Be wary of growing exports

News: Russia’s invasion of Ukraine and the western sanctions on Russia, and Sri Lanka’s ongoing struggles have created export opportunities for countries such as India. However, there are environmental concerns into it.

What are the issues?

The developed countries consume polluted goods which are produced elsewhere like China and India. Such exports from developing countries are said to be carbon emissions-embodied products

About Net CO2 exports

It can be calculated by taking the difference between carbon emissions-embodied exports and carbon emissions-embodied imports.

Global Trends

(A) Net CO2 Export

China is the largest exporter of carbon emissions-embodied products, followed by the U.S., Russia and India.

China’s net exports began to decline from 2007-08, whereas India ‘s net CO2 exports or carbon emissions-embodied products started to steadily increase in that period. India’s recent export performance has been attributed to petroleum products, electronics and chemicals.

India’s agricultural and food export items involve virtual export of depleting natural resources such as water. For example, Rice export.

Net CO2 Import

Most developed countries, for instance, the OECD member countries, are the net importers of polluted goods produced elsewhere, especially in the developing countries.

The largest net importers of carbon emission-intensive goods are the U.S., Japan and Germany.

Why did the development countries become Net-CO2 import countries?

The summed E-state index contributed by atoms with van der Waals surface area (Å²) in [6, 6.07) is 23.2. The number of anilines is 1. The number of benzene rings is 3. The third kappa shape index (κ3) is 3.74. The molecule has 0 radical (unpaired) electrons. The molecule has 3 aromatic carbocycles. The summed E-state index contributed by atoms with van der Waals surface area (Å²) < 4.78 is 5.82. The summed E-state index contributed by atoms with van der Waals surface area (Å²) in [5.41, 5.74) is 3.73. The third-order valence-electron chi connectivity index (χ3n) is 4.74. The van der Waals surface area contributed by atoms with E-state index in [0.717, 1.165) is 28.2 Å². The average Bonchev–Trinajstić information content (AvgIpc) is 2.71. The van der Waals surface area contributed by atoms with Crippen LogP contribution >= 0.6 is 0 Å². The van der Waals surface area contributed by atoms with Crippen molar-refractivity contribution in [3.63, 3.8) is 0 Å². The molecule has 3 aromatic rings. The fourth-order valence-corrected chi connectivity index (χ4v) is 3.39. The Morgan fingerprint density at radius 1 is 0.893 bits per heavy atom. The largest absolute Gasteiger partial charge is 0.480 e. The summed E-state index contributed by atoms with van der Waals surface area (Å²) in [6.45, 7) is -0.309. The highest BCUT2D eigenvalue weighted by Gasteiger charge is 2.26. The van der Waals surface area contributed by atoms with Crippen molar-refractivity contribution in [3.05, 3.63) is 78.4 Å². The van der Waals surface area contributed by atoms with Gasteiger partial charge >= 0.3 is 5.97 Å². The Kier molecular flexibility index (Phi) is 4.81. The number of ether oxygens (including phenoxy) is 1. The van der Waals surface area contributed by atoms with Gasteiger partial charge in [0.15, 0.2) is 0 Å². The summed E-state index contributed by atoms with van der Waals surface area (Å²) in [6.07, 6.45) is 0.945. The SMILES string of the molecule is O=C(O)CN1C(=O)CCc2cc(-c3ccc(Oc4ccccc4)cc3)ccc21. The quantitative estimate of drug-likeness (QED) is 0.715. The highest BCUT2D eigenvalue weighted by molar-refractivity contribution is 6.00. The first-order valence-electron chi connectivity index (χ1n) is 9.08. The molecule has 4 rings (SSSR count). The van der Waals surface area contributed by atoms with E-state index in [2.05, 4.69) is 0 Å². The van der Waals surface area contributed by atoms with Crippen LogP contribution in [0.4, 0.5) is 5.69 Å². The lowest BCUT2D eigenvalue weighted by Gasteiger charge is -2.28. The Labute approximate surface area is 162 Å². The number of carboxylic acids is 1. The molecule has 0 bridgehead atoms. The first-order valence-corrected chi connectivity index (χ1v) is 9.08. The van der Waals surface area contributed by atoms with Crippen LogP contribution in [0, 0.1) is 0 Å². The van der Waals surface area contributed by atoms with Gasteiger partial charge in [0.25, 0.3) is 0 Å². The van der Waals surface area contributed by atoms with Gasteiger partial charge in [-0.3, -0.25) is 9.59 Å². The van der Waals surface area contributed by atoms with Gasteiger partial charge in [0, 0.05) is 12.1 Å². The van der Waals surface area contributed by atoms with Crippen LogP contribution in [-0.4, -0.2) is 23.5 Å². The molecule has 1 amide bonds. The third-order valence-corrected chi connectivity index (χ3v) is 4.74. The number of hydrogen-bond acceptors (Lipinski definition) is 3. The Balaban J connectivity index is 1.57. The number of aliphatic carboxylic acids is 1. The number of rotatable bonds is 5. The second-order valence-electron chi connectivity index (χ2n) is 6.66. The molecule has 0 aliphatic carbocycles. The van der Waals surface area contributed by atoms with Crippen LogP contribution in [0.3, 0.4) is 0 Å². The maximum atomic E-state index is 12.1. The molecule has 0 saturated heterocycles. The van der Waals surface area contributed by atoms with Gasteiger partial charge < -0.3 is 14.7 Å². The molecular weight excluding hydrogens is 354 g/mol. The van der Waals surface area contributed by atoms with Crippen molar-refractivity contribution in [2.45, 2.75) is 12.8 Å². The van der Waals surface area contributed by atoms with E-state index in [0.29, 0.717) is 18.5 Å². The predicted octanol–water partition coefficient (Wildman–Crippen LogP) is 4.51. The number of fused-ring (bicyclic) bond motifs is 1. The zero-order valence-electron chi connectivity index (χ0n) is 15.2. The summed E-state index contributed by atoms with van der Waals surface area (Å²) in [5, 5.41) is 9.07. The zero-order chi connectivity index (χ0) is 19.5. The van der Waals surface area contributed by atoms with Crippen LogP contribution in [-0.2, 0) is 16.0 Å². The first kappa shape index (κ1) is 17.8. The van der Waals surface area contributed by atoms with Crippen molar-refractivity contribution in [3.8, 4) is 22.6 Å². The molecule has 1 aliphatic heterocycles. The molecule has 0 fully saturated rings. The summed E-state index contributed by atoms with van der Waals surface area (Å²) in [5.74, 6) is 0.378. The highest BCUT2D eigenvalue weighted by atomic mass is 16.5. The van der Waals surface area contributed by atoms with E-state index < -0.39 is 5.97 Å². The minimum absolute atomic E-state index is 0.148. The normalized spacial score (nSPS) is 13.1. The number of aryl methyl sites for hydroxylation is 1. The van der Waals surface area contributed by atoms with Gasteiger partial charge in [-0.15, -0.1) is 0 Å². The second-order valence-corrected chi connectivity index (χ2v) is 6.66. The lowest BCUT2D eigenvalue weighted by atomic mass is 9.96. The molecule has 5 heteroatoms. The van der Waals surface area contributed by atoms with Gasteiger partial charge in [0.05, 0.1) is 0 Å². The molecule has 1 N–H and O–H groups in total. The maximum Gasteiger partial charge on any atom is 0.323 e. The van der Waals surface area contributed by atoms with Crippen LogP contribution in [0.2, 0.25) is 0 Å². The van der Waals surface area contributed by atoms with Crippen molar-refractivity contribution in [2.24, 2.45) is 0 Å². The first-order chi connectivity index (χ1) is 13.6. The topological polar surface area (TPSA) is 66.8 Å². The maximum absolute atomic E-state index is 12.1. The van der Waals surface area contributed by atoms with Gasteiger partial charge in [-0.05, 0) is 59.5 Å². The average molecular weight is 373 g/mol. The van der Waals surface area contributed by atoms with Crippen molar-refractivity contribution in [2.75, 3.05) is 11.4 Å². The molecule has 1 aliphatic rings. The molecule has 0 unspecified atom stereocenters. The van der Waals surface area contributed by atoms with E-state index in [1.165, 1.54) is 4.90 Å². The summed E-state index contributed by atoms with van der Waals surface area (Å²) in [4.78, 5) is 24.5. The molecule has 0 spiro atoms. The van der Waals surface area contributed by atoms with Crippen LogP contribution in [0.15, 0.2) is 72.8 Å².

Pollution haven hypothesis

Due to the stringent environmental measures adopted by developed countries, pollution-intensive industries relocate from developed countries to developing countries. They impose an environmental tax to address a broad spectrum of environmental issues. For example, in OECD countries, the tax roughly constitutes 2% of the GDP.

The destination countries have the lowest environmental standards/weak enforcement of environmental standards in order to cut resource, labour costs among other costs. For example, the environmental tax in India is around 1%. Further, the tax as a percentage of GDP has marginally come down from 1.38% in 2005 to 1.07% in 2019.

Environmental Kuznets curve: There is an inverted U-shape relationship between the income of a country and its environmental degradation. This implies that as income increases, environmental quality begins to deteriorate, but improves after some time.

Consequences of such export

The growing consumption in rich countries has come at a cost for developing countries such as India.

The virtual water trade will have an adverse impact on long-term sustainability and food security in India.

For example: (1) the agricultural water withdrawal as a percentage of total available renewable water resources has increased from 26.7% in 1993 to 36% in 2022, and (2) The total per capita renewable water resources have also declined from 1909 cubic metres to 1412 cubic metres during this period.

Way forward

As per the water use efficiency index, there has been an overall improvement in water-use efficiency.

Strict environmental measures need to be explored in order to ensure long-term sustainability. For example, increasing the environmental tax, water-saving policies to promote sustainable production of rice and also safeguarding food security in the country.

Source: The post is based on an article “Be wary of growing exports” published in the “The Hindu” on 26th May 2022.

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